This response is an easy way to sidle out of that spotlight and generally a veiled admittance that while one likes music they are pretty comfortable sat in the middle of the road and could probably listen to most of the Radio 1/2 playlists without too much bother. That said, this is not a slight upon those people, there is nothing wrong with that position and the fact they have other interests – it is simply that eclectic is the wrong word. Eclectic is not a passive term – you cannot just be it. What you want to hear is some degree of passion for (or even just acknowledgement of) something finite, whether to your taste or not, a band, movement, genre or period.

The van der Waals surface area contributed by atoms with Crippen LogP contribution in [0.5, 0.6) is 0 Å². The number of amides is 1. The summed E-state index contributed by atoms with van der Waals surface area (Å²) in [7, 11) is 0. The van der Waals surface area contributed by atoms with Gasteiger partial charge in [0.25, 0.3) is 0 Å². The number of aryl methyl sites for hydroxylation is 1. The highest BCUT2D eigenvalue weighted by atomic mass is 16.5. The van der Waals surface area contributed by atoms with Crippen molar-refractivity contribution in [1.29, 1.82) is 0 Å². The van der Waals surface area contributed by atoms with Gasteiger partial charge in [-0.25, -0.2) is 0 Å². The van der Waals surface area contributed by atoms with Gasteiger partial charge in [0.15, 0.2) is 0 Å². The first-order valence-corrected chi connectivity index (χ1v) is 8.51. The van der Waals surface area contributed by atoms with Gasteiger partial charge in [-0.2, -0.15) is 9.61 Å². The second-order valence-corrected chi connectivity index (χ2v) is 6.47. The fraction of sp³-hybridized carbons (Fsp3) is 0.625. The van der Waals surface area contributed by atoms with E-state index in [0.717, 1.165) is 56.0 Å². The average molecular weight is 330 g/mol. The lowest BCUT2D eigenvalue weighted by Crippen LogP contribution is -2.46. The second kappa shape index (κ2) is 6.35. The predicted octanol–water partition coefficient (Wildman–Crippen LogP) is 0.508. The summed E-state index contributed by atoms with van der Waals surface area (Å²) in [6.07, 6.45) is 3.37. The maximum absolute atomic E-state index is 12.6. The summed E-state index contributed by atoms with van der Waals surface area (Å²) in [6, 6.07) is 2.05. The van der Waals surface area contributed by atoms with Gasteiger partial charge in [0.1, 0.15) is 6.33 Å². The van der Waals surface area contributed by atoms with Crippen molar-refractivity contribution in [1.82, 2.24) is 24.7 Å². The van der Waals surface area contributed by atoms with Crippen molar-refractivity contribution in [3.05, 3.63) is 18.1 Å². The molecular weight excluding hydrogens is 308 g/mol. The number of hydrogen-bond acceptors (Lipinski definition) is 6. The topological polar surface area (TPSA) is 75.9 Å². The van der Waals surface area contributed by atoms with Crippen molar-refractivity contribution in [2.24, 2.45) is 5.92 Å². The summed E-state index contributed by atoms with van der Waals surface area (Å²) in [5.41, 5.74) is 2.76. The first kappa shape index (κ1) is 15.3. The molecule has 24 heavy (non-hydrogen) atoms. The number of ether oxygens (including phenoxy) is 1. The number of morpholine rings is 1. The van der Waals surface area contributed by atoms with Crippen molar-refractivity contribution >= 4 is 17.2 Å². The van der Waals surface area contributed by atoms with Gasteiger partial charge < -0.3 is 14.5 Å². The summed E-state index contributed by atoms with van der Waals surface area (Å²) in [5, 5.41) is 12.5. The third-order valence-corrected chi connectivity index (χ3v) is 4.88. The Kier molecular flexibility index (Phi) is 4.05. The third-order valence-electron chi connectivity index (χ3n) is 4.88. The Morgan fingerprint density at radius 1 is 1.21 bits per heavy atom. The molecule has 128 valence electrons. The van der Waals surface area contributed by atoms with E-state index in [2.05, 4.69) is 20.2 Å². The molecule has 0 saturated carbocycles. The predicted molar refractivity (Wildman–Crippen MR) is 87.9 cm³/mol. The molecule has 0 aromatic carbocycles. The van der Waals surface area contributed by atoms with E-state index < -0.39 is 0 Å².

Eclectic taste, in its true sense is a great thing, allowing for breadth of vision and understanding underpinned by active engagement and interest in all facets of music and the arts. It allows for the constant discovery of new things – good and sometimes less so – but also acknowledgement and acceptance of quality, whatever your tastes. My taste in music is eclectic and so is that of a great many of my friends. At 31, I am a big fan of Bob Dylan, have a penchant for punk and heavy metal that never stopped in my teens, fairly recently discovered the wonders of Northern Soul and 60s British psychedelia/R&B, wonder at the genius of Morricone, have an unfailing obsession with girls and guitars and these days generally wallow in the wonders of Americana. 6Music meets all of these needs and much, much more…and, beyond the music itself, offers unparalleled exposure for a music-focused radio audience to literature, film, comedy, theatre and the countless variations and combinations of all the above.